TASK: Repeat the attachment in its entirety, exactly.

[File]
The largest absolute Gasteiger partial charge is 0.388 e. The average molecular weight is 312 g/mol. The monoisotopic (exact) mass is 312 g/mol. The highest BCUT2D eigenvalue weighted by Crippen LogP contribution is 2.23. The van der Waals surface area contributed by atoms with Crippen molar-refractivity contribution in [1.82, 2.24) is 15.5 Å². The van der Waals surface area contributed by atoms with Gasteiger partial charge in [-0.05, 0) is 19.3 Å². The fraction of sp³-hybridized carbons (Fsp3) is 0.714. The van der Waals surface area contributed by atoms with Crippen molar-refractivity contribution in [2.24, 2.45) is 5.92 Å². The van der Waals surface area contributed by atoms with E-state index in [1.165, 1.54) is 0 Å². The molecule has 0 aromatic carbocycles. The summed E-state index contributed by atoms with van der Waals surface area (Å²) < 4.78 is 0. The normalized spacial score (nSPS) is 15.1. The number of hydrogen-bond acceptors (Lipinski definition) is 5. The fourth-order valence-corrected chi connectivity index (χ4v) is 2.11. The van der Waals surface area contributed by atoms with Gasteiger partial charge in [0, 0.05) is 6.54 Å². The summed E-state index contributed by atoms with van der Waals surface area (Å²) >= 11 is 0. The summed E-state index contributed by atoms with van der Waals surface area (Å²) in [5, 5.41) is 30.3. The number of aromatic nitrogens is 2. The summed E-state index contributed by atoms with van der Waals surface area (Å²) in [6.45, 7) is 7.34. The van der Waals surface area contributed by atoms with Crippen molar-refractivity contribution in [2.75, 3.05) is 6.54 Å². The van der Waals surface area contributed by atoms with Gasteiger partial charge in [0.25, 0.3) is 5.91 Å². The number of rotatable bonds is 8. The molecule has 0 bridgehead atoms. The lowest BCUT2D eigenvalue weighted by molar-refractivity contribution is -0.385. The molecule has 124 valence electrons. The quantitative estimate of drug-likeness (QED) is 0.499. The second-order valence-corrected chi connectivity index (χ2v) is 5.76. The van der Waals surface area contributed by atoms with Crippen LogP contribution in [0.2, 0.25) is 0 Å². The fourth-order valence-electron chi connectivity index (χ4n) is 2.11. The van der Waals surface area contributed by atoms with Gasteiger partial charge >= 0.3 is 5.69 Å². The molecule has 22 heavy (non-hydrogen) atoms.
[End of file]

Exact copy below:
The largest absolute Gasteiger partial charge is 0.388 e. The average molecular weight is 312 g/mol. The monoisotopic (exact) mass is 312 g/mol. The highest BCUT2D eigenvalue weighted by Crippen LogP contribution is 2.23. The van der Waals surface area contributed by atoms with Crippen molar-refractivity contribution in [1.82, 2.24) is 15.5 Å². The van der Waals surface area contributed by atoms with Gasteiger partial charge in [-0.05, 0) is 19.3 Å². The fraction of sp³-hybridized carbons (Fsp3) is 0.714. The van der Waals surface area contributed by atoms with Crippen molar-refractivity contribution in [2.24, 2.45) is 5.92 Å². The van der Waals surface area contributed by atoms with E-state index in [1.165, 1.54) is 0 Å². The molecule has 0 aromatic carbocycles. The summed E-state index contributed by atoms with van der Waals surface area (Å²) < 4.78 is 0. The normalized spacial score (nSPS) is 15.1. The number of hydrogen-bond acceptors (Lipinski definition) is 5. The fourth-order valence-corrected chi connectivity index (χ4v) is 2.11. The van der Waals surface area contributed by atoms with Gasteiger partial charge in [0, 0.05) is 6.54 Å². The summed E-state index contributed by atoms with van der Waals surface area (Å²) >= 11 is 0. The summed E-state index contributed by atoms with van der Waals surface area (Å²) in [5, 5.41) is 30.3. The number of aromatic nitrogens is 2. The summed E-state index contributed by atoms with van der Waals surface area (Å²) in [6.45, 7) is 7.34. The van der Waals surface area contributed by atoms with Crippen molar-refractivity contribution in [2.75, 3.05) is 6.54 Å². The van der Waals surface area contributed by atoms with Gasteiger partial charge in [0.25, 0.3) is 5.91 Å². The number of rotatable bonds is 8. The molecule has 0 bridgehead atoms. The lowest BCUT2D eigenvalue weighted by molar-refractivity contribution is -0.385. The molecule has 124 valence electrons. The quantitative estimate of drug-likeness (QED) is 0.499. The second-order valence-corrected chi connectivity index (χ2v) is 5.76. The van der Waals surface area contributed by atoms with Crippen LogP contribution in [0.2, 0.25) is 0 Å². The fourth-order valence-electron chi connectivity index (χ4n) is 2.11. The van der Waals surface area contributed by atoms with Gasteiger partial charge >= 0.3 is 5.69 Å². The molecule has 22 heavy (non-hydrogen) atoms.